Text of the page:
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October 6th, 2011
 

Palin’s Iowa Backers Disappointed, Not Ready to Support Others

Sarah Palin’s announcement that she will not seek the GOP nomination for president was met with surprise and disappointment from his most ardent supporters in Iowa. Palin sent a letter to her top backers on Wednesday announcing the decision. It is a tough blow for several activists who have spent countless hours laying the groundwork for a Palin candidacy.

“I wasn’t expecting to deal with this tonight, to be honest with you,” said Richard Rogers. “After (Chris) Christie’s announcement, I spent some time last night and earlier today to scour the internet for clues and I didn’t really find much.”

Palin’s long flirtation with a presidential bid grew tiresome to most Republicans. However, her followers in Iowa hold firm in their belief that Sarah Palin remains the best choice for next President of the United States. None of the supporters TheIowaRepublican talked to were prepared to back another candidate. They also said Palin’s potential endorsement would not factor into their decision.

Peter Singleton moved from California to Iowa 10 months ago to put together the Iowa chapter of Organize4Palin. He travelled the state at his own expense, meeting with county central committees and conservative activists. Singleton and others were doing the grassroots networking required of paid political operatives. For free.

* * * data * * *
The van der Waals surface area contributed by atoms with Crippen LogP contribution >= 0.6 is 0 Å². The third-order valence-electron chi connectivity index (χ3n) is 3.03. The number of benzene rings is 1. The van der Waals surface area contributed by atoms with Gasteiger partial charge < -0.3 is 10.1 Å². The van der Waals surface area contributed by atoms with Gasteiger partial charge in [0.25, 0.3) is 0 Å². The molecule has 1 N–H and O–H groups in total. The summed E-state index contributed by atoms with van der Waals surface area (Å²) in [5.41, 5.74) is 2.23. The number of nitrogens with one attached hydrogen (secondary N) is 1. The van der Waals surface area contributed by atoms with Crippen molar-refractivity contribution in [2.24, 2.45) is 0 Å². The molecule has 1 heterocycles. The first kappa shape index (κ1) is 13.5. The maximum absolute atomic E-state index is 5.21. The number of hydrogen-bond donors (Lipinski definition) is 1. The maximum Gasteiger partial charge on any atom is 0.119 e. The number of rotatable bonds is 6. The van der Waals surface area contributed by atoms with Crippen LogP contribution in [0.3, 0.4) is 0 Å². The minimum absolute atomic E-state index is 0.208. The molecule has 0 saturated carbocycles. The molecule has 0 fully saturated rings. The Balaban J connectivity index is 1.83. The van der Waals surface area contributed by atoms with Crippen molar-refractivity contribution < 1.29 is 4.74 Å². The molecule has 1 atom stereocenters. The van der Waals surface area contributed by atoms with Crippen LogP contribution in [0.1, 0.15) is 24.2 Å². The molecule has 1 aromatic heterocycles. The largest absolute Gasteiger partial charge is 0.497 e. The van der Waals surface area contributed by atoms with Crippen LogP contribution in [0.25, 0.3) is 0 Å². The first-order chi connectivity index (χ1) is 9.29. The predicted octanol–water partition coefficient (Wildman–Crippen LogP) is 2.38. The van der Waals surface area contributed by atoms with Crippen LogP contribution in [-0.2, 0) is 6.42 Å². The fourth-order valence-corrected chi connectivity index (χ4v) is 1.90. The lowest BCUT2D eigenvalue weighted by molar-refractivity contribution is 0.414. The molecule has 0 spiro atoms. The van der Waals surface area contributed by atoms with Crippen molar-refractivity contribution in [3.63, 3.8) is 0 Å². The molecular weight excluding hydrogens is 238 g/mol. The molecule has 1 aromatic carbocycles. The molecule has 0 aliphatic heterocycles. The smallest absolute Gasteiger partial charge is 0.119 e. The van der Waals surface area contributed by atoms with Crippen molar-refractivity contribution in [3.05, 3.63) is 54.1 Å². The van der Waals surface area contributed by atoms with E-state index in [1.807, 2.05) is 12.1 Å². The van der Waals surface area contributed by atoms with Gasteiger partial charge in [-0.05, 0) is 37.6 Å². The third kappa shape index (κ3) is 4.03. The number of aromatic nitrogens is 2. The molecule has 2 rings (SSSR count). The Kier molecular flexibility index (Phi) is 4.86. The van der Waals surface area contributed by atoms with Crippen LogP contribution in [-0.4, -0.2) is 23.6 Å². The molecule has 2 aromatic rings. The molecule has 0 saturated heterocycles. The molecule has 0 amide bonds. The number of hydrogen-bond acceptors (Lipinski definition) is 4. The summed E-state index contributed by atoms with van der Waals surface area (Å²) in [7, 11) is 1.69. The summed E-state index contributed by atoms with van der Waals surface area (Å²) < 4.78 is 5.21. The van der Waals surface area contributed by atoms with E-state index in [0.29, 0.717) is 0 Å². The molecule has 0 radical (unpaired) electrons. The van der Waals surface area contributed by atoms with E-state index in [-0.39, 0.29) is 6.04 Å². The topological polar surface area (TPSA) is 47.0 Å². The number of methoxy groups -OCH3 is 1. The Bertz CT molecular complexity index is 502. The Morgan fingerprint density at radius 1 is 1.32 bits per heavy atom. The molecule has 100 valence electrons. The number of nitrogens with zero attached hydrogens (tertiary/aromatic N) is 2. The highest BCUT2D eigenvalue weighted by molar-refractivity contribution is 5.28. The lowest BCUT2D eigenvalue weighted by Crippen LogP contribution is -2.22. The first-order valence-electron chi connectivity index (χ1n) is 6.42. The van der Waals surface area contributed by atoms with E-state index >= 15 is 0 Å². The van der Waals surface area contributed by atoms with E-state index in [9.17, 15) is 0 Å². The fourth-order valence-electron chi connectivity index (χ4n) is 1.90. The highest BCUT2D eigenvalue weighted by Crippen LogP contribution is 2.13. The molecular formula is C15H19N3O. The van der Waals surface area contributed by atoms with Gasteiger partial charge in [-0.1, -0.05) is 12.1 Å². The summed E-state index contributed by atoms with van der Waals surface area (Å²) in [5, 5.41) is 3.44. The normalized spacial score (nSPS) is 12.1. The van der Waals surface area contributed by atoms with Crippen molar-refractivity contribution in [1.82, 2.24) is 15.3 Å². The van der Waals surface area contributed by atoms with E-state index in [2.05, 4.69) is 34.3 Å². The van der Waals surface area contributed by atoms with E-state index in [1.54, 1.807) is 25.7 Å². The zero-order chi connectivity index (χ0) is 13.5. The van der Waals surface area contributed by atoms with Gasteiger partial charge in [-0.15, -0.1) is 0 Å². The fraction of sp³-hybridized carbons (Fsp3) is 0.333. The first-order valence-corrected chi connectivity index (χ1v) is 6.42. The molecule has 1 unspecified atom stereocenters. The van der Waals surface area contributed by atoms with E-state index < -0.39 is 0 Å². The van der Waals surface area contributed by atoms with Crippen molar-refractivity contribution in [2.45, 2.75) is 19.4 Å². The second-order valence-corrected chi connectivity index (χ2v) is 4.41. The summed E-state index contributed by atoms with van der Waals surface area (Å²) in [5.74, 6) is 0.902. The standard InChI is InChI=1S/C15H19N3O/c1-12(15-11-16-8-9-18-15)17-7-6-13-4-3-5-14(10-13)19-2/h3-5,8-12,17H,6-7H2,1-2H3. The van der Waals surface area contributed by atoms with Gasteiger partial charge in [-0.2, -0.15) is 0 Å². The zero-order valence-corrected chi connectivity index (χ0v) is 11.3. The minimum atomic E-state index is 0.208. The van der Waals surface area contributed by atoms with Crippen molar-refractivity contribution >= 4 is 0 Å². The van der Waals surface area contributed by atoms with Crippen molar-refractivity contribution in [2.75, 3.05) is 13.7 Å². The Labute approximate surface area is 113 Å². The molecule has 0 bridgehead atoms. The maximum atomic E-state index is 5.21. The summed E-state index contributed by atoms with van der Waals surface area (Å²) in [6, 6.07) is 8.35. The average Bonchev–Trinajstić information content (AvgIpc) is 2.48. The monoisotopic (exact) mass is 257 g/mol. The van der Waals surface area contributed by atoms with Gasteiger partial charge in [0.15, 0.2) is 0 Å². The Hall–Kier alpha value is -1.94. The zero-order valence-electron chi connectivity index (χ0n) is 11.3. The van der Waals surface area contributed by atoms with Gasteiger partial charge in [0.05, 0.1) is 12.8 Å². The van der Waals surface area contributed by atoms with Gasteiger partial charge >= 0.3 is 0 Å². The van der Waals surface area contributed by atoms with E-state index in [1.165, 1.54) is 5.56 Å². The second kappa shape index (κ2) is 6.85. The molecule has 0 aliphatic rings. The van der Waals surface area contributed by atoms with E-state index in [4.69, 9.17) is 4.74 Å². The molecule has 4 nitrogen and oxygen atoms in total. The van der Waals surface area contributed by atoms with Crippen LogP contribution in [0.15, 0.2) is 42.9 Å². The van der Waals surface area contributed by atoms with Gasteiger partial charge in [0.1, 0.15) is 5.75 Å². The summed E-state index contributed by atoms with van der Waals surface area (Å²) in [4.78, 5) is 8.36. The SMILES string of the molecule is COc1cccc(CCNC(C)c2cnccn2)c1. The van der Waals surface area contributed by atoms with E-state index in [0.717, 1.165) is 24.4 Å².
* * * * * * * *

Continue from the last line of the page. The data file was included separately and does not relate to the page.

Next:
“I’m disappointed for the country, but have no regrets for what I’ve done,” Singleton said. “We had a fantastic grassroots organization here and I have nothing but respect for Governor Palin.”

A handful of longtime Iowa political activists joined Organize4Palin along the way. They left the group following Palin’s early September visit to Iowa, but remained devoted to the cause. Like Singleton, none of them expressed remorse for the time and effort they put into a campaign for a candidate who eventually decided not to run.

“It surprises me and disappoints me,” said Richard Rogers. “After Christie didn’t get in, it surprises me because I think there was an opportunity. I don’t think the depth of support is that great for any of the other candidates right now. The enthusiasm isn’t there.”

Rogers’ wife Cathy took over event coordination duties for Palin’s appearance at a Tea Party rally in Indianola over Labor Day weekend. She organized a team of volunteers that saved the event from being a complete disaster. The Rogers have been donating their time and effort for the past nine months, in hopes of a Palin presidential bid.

“I’m just disappointed for the country,” Cathy Rogers said. “I just don’t see anybody out there that has the voice that she does. While some of them talk the conservative philosophy, a lot of them don’t have the same record and conservative principles.”

Palin’s letter indicated she might endorse one of the other GOP candidates. “I believe that at this time I can be more effective in a decisive role to help elect other true public servants to office – from the nation’s governors to Congressional seats and the Presidency,” the former Alaska governor wrote.